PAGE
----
To mark Aboriginal History Month in the 150th year of Confederation, the Aboriginal Peoples Committee is inviting the future of Canada to the Senate.

Indigenous and non-Indigenous youth will “Indigenize the Senate” on June 7, taking over the Senate foyer and Chamber and the Aboriginal Peoples Committee Room for a day of learning and collaboration,

Through this initiative, they will add their young voices to the committee’s study on a new relationship between Canada and First Nations, Métis and Inuit peoples.

This day-long event will have two components: the Indigenize the Senate Youth Forum and the annual Indigenous Youth Leaders at the Senate initiative.

The Indigenize the Senate Youth Forum

About 55 youth between the ages of 16 and 25 in the Ottawa area will come together at the Senate on June 7 for this forum.

For the occasion, the Senate partnered with Youth Ottawa, a local civic-action charity. Youth Ottawa led youth from high schools, Indigenous organizations and the immigration community in designing the agenda.          

After welcoming ceremonies by Elders and senators and a KAIROS Blanket Exercise, the youth will decide on steps they can take toward a new relationship between Indigenous and non-Indigenous peoples. These ideas will provide a powerful youth perspective for the committee’s study.

Indigenous Youth Leaders at the Senate

Nine inspiring young First Nations, Métis and Inuit leaders from across the country were selected from more than 100 nominees put forward by their communities in a public process in April.

These young leaders will tell their stories of community impact and their ideas during a special committee hearing. To watch the live webcast of this hearing, which will take place June 7 from 6:45 to 8:45 p.m., please go to ParlVU.

The youth leaders will also act as role models in the Indigenize the Senate Youth Forum and meet with the Speaker of the Senate and Senate leaders. At that day’s sitting, they will be celebrated in the Senate Chamber as senators speak about their accomplishments on the public record.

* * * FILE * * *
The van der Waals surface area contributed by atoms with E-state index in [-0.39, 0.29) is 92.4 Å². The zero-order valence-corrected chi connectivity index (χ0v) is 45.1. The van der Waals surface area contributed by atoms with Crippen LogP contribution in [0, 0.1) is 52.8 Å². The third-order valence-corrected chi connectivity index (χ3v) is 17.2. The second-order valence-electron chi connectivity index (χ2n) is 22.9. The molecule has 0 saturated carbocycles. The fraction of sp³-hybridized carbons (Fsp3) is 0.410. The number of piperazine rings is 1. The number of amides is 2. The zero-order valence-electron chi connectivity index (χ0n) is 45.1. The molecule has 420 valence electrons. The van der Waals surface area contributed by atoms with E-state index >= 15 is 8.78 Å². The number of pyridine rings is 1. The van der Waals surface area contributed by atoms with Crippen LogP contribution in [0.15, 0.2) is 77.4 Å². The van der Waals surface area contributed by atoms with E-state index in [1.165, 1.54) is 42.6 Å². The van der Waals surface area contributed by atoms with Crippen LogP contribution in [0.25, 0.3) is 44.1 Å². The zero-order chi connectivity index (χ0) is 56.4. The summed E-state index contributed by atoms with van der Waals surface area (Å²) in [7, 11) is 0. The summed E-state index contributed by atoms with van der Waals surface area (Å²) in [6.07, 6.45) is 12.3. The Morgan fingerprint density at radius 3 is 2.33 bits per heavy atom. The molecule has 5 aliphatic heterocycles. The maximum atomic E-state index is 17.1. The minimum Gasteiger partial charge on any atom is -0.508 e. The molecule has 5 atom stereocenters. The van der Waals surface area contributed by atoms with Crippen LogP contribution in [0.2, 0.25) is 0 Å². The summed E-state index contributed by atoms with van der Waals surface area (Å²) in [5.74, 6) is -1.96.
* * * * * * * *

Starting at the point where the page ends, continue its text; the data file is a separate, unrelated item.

The 2017 Indigenous Youth Leaders at the Senate

Andrea Andersen
Andrea is a 25-year-old Inuk from Makkovik, Nunatsiavut, who now lives in Iqaluit, Nunavut. Growing up, her home was always full of foster children; she learned at a young age about the importance of giving back and the positive changes that result. This past year, Andrea joined protesters at a hydroelectric dam site in Labrador to force the provincial government to listen to Indigenous people's concerns. She is also working on a series of children’s books in Inuktitut to keep the language strong and vibrant among the next generation of Inuit.

Jacquelyn Cardinal
Jacquelyn is a 26-year-old Nehiyaw from the Sucker Creek Cree First Nation on Treaty 8 Territory, Alta, who now lives in Edmonton. She earns her living bridging the divide between Indigenous and non-Indigenous people and advancing Indigenous causes through her strategic web communications company, Naheyawin. Through Naheyawin, she helps Indigneous organizations and businesses to get their messages out to a wider audience and she connects Indigenous and non-Indigenous peoples through creative online engagement.

Perry Kootenhayoo